Back to school: This is how to prepare yourself (and your child)

As the school year starts psychologist Ayal Cohen explains how to handle any difficulties and why the real preparation is actually the parents', not the kids’.

 Israeli kids wearing school bags. (photo credit: YONATAN SINDEL/FLASH90)
Israeli kids wearing school bags.
(photo credit: YONATAN SINDEL/FLASH90)

Routine is important for parents and kids since it gives our days a certain schedule. Yet, returning to routine after a long vacation can be hard. 

Hundreds of thousands of children and parents are about to face the long-awaited return to a set daily routine as summer comes to an end. Some young kids will say "Don't go! Don't leave me alone" and cry as they return to school while others will adjust easily but for everyone, the return to routine is exciting and has various challenges.

So how can you return peacefully to the routine of school and/or kindergarten? We can prepare for the challenge in three separate stages.

1. Talk to yourself (inner speech)

In order for our kids to readily adapt to their frameworks, we need to know how the return to routine makes us feel. Tense? Pride? Fear? All of these? Maybe we feel guilty that we’re tired of being within a framework? 

 Prime Minister Yair Lapid marks the start of the new school year, September 1, 2022 (credit: AVSHALOM SASSONI/MAARIV) Prime Minister Yair Lapid marks the start of the new school year, September 1, 2022 (credit: AVSHALOM SASSONI/MAARIV)

It’s important to listen to our feelings and not belittle them. These complex emotions exist within us and awareness of them is important so we won’t be triggered by them and know why we behave the way we do.

Also, what are our views on school? Do we trust teachers? Which subjects are more important to us, and which ones are less? How do we remember ourselves as students? Accepted or rejected? Through questions, we clarify what we think and feel about our child's framework, what we expect to happen and what we fear.

It's a complex process that reminds us of our school years. Record your answers. This process is necessary so that we can give our child confidence to adapt to school. Once you know your own thoughts about kindergarten or school, talk to your partner. Hopefully, they have clarity on these issues.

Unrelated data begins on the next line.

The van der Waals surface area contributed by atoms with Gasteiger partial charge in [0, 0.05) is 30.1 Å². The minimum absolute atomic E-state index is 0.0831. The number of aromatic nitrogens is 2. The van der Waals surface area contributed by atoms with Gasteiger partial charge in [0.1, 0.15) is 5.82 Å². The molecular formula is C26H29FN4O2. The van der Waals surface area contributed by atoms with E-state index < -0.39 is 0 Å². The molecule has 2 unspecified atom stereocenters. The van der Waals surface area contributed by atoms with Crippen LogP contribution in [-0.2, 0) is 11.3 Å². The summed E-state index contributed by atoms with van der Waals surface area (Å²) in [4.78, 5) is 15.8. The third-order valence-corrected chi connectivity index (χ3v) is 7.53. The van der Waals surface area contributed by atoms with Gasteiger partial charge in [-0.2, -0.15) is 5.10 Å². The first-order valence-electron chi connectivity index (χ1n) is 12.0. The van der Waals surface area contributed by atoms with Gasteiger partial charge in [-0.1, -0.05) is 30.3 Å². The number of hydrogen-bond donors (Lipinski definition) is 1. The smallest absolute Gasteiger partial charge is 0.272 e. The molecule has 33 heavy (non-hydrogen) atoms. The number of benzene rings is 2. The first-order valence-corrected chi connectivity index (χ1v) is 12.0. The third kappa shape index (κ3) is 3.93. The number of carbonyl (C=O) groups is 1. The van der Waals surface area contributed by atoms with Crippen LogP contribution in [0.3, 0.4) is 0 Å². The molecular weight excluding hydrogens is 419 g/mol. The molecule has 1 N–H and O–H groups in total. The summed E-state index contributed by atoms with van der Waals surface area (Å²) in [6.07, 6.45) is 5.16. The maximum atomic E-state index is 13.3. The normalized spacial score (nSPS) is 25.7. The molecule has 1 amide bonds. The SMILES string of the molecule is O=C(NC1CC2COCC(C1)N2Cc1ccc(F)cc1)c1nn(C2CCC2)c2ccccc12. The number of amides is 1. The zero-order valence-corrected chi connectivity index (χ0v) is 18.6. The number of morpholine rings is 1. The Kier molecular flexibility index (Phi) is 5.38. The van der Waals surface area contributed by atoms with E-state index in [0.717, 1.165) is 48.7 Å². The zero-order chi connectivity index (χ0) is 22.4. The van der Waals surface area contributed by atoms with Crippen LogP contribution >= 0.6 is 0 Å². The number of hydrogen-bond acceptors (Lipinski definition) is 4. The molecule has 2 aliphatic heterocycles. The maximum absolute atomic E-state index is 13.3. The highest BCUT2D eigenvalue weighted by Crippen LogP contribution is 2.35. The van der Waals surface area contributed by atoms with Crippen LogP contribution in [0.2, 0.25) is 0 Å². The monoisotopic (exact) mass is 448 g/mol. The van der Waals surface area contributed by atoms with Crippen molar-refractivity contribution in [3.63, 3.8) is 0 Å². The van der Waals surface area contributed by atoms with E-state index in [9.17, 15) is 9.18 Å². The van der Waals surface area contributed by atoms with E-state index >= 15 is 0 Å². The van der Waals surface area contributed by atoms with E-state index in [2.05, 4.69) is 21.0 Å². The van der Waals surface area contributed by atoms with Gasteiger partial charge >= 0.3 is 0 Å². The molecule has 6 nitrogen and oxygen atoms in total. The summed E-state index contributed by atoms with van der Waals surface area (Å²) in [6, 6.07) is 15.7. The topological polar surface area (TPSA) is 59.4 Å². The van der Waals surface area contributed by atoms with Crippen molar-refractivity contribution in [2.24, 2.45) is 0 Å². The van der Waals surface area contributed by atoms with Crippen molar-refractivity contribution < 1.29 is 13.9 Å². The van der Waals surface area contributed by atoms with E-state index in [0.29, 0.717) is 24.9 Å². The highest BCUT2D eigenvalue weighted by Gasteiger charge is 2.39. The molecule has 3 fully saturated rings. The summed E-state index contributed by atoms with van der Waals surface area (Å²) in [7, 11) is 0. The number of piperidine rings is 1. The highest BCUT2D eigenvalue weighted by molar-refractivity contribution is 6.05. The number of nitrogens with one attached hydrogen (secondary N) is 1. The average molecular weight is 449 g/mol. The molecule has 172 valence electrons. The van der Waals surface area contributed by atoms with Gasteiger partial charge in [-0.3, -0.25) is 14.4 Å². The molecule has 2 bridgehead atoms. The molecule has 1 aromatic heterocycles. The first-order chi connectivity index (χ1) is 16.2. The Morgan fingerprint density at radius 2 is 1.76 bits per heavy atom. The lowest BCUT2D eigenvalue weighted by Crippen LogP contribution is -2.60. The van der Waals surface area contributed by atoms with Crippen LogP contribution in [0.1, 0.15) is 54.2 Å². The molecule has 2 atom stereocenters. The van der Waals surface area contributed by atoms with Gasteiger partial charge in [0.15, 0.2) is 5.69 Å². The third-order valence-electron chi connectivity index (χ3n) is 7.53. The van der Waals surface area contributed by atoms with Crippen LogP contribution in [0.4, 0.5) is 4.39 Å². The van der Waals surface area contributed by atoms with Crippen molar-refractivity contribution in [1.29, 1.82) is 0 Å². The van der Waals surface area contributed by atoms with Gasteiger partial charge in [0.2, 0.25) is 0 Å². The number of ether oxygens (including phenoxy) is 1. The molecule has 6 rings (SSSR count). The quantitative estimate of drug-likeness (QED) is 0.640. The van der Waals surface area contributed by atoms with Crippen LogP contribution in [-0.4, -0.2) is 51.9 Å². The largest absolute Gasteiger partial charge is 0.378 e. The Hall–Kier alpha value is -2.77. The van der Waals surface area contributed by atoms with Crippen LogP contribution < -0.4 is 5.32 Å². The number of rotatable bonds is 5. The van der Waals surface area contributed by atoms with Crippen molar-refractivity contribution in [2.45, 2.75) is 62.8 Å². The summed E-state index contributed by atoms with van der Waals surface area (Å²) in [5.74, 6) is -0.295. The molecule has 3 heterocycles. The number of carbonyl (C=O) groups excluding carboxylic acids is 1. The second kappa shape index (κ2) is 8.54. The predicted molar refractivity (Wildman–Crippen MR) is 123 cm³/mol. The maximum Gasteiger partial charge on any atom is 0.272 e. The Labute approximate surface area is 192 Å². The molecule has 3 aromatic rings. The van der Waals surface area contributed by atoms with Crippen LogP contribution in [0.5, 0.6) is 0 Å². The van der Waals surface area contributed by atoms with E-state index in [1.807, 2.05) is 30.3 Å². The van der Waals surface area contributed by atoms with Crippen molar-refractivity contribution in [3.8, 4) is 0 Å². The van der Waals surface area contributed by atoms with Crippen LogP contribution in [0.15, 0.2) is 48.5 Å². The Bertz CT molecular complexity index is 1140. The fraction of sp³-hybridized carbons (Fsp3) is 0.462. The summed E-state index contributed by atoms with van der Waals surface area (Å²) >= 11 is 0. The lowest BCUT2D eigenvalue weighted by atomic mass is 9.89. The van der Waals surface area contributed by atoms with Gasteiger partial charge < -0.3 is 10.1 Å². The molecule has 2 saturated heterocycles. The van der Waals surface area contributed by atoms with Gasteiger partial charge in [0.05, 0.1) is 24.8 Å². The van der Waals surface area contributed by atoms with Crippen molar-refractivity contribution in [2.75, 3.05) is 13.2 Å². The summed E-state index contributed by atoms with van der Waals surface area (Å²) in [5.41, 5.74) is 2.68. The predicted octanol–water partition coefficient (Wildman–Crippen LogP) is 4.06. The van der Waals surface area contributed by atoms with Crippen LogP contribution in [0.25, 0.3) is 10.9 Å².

2. Talking to your partner

Now each of the parents presents their opinions. Talk about how you think your kids will do in kindergarten/school, what to watch out for, when you might talk with the teacher, how you imagine the child during recess, and whether or not your older kids should phone you during breaks.

List your agreements and differences. You don't need to agree about everything, but it’s very useful to agree on how to approach problems your kids might have. In many cases, our kids know the differences between parents and will challenge them. 

That’s why it’s good to agree on as many issues as possible. At the end of this stage, you should be confident with the school setting. If not, speak with the teacher, counselor or other professional and share your concerns and questions.

3. Talking to the child

This is the shortest part of the process because most of the work has already been done. First, start by asking your kids about their schools and listen to their expectations and concerns without offering solutions at this stage; we’ll just show that we’re listening and realizing what they want to happen, and not, in the upcoming school year.

After, share your thoughts about school: excitement, anticipation and one or two concerns with potential solutions. Get excited, laugh and get close to your children's experience. Many years have passed since you were in elementary school but the experiences shaped who you are today. Connect with them. 

End the conversation with a message of confidence and love. Be positive that the framework and the team will help your kids develop, trust that your kids will develop and that you’ll support them. Remember that every problem usually has more than one solution.

The adaptation process is also difficult for us parents. Even with all the "craziness" of the end of August without summer camps, we can be a bit apprehensive about dropping off our treasures, even the ones in high school.

Eyal Cohen is a clinical psychologist and lecturer in developmental psychology at the Tel Aviv-Yafo Academy.